My father had an acquired brain injury due to an infection, one of the side effects of this was that he would always be wanting to eat. He would hide food and then find it later to eat. If food was there, especially sweet food, he would just want to keep eating. We were amazed that he could find room, so had to keep a close eye on him to stop him from putting on weight. He was not alone in having this sort of issue and in aged care centres across the country, staff have to carefully monitor their residents to ensure they do not put on weight or eat someone else’s food.
A recent study has shown that there is a set of neurons within the brain that are the off switch for appetite. In my father’s case, and those like him, these neurons have been damaged or destroyed and therefore the off switch does not work. So we have to do it for them.
The study was published in the journal Nature on 13 October 2013, was done by scientists at the University of Washington, using genetic engineering.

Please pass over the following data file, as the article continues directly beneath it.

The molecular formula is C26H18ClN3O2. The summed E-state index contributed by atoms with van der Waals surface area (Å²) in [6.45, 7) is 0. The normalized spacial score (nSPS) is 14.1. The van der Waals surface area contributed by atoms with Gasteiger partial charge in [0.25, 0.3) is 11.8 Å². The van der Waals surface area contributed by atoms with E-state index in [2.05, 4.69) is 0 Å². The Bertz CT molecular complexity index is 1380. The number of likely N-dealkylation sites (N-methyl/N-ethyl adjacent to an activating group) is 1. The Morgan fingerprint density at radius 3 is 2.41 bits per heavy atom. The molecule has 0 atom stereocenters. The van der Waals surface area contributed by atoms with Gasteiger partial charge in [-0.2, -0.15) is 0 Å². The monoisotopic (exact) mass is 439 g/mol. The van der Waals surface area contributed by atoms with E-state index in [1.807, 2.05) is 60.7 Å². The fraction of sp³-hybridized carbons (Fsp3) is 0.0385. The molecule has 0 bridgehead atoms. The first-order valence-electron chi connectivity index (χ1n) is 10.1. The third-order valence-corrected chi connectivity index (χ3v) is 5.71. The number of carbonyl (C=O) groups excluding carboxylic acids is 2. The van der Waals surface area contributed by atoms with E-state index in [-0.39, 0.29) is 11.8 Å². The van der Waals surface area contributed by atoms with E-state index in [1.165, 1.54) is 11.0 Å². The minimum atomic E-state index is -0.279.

Mice were used in the study to determine that nerves in the gut send messages through to specific neurons containing calcitonin gene-related peptide (CGRP) and the appetite is suppressed.
These neurons are found in the region called the parabrachial nucleus, which is in the front of the brain.
Richard Palmiter, Professor of Biochemistry at the University of Washington and Investigator of the Howard Hughes Medical Institute, said; “These results demonstrate that activation of the CGRP-expressing neurons regulates appetite. This is a nice example of how the brain responds to unfavourable conditions in the body, such as nausea caused by food poisoning.”
This article has been written by Rachelle Williams – The Green Food Safety Coach